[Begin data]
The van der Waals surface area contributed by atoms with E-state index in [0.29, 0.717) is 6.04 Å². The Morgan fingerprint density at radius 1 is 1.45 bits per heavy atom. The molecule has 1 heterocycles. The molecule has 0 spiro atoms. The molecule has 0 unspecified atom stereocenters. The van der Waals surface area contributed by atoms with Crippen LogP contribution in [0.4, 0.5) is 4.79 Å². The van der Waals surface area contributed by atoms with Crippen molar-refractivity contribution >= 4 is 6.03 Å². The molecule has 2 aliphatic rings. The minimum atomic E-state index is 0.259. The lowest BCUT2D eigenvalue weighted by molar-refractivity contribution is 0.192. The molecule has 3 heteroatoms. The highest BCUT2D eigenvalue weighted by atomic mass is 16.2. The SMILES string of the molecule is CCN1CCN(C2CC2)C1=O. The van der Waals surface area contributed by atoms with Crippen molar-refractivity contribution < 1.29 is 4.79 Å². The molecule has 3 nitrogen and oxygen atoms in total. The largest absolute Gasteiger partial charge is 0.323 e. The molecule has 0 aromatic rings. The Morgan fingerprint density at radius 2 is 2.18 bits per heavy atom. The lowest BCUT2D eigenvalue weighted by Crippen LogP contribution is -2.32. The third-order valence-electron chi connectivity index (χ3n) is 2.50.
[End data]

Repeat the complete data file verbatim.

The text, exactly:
The van der Waals surface area contributed by atoms with E-state index in [0.29, 0.717) is 6.04 Å². The Morgan fingerprint density at radius 1 is 1.45 bits per heavy atom. The molecule has 1 heterocycles. The molecule has 0 spiro atoms. The molecule has 0 unspecified atom stereocenters. The van der Waals surface area contributed by atoms with Crippen LogP contribution in [0.4, 0.5) is 4.79 Å². The van der Waals surface area contributed by atoms with Crippen molar-refractivity contribution >= 4 is 6.03 Å². The molecule has 2 aliphatic rings. The minimum atomic E-state index is 0.259. The lowest BCUT2D eigenvalue weighted by molar-refractivity contribution is 0.192. The molecule has 3 heteroatoms. The highest BCUT2D eigenvalue weighted by atomic mass is 16.2. The SMILES string of the molecule is CCN1CCN(C2CC2)C1=O. The van der Waals surface area contributed by atoms with Crippen molar-refractivity contribution < 1.29 is 4.79 Å². The molecule has 3 nitrogen and oxygen atoms in total. The largest absolute Gasteiger partial charge is 0.323 e. The molecule has 0 aromatic rings. The Morgan fingerprint density at radius 2 is 2.18 bits per heavy atom. The lowest BCUT2D eigenvalue weighted by Crippen LogP contribution is -2.32. The third-order valence-electron chi connectivity index (χ3n) is 2.50.